Doug Hamilton’s death leaves Revelstoke a poorer place
Our community is poorer this evening with the death of Doug Hamilton at Mount Cartier Court on Saturday.
Doug was a School Trustee from 1993 until 2011 and loved the interaction it allowed him to have with children and teenagers. He especially loved burning burgers and hot dogs at school barbeques. I think he went to all the BBQs held while he ws a trustee.
Doug was also, as a Trustee, proud of School District 19’s efforts to be more open and accommodating to native students and their families. He served on the Board of Trustees’ Aboriginal Education Enhancement Committee and helped draw up the 2010 agreement with the province that commits the district to improving the sometimes-troubled relationship native and Metis kids have with the school system. He was very, very proud of that achievement and regarded it as the hallmark of his 18-year tenure as a Trustee. A very compassionate man, he especially enjoyed helping out young men and women who had fallen afoul of the law.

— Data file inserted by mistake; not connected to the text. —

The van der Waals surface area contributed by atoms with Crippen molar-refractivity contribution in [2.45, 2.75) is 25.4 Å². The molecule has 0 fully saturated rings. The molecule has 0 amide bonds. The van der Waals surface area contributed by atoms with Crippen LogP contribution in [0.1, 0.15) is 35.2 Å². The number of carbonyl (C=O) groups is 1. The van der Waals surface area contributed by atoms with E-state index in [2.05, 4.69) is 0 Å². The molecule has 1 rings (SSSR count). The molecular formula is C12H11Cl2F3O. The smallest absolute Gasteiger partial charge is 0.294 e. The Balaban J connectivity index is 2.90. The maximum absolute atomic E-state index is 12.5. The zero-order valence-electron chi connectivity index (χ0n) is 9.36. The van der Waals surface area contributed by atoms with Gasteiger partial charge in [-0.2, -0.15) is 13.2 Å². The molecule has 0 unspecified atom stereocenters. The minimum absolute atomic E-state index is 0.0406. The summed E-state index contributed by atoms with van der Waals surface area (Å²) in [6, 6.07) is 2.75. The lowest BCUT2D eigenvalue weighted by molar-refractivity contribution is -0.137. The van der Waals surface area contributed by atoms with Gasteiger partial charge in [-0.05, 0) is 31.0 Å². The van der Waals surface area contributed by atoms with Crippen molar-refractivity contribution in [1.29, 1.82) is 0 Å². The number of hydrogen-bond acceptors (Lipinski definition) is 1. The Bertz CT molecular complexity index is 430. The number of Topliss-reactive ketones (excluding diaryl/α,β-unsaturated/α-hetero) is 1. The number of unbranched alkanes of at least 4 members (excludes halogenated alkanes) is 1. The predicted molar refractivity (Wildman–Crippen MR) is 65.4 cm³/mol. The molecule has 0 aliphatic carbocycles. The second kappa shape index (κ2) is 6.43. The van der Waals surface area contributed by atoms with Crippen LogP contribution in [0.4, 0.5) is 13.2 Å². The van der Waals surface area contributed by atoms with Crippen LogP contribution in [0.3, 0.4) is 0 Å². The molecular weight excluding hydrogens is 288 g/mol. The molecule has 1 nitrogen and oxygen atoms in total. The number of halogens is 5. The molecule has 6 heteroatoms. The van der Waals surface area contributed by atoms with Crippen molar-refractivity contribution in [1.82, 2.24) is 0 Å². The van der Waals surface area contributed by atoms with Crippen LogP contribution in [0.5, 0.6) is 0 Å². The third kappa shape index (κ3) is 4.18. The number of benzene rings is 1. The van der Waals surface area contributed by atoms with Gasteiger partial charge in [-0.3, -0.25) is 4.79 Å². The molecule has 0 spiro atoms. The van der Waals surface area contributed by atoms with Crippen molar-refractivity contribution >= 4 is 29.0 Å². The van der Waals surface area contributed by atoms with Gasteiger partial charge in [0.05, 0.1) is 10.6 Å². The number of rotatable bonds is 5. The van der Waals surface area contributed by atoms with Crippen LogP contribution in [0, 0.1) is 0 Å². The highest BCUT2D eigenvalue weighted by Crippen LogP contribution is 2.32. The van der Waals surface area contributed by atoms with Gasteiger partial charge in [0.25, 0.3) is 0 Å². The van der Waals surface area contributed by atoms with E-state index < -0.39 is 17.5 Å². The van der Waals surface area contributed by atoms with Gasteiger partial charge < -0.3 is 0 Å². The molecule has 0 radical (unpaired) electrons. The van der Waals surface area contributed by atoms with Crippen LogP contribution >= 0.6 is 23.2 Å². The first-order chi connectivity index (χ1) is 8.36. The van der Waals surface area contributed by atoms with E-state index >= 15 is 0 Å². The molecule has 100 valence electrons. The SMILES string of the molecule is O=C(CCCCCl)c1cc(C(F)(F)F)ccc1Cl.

Doug was a pretty humble man but he was proud of his accomplishments
on-and-off the school board. His own battle with cancer in 1971 left him disfigured but unbowed and an ardent advocate of better care for cancer victims. (Click here to read about his struggle to survive cancer in his own words.)
Doug helped found the Cancer Support Group that still meets every month at the Hillcrst Hotel. He frequently lobbied Interior Health for improved service at Queen Victoria Hospital and was always willing to confront BC Liberal MLA Wendy McMahon when Interior Health began talking about closing Moberly Manor.
I met Doug about a week after I arrived here in November 2001 and over the course of the next several years I grew to value his friendship, his insight into Revelstoke affairs and his generous spirit.
He rarely had anything nasty to say about anyone — unless he or she wasa BC Liberal and he was dedicated New Democrat who was always willing to volunteer for provincial and federal candidates in our riding.
We’ll miss you, Doug. Rest in peace.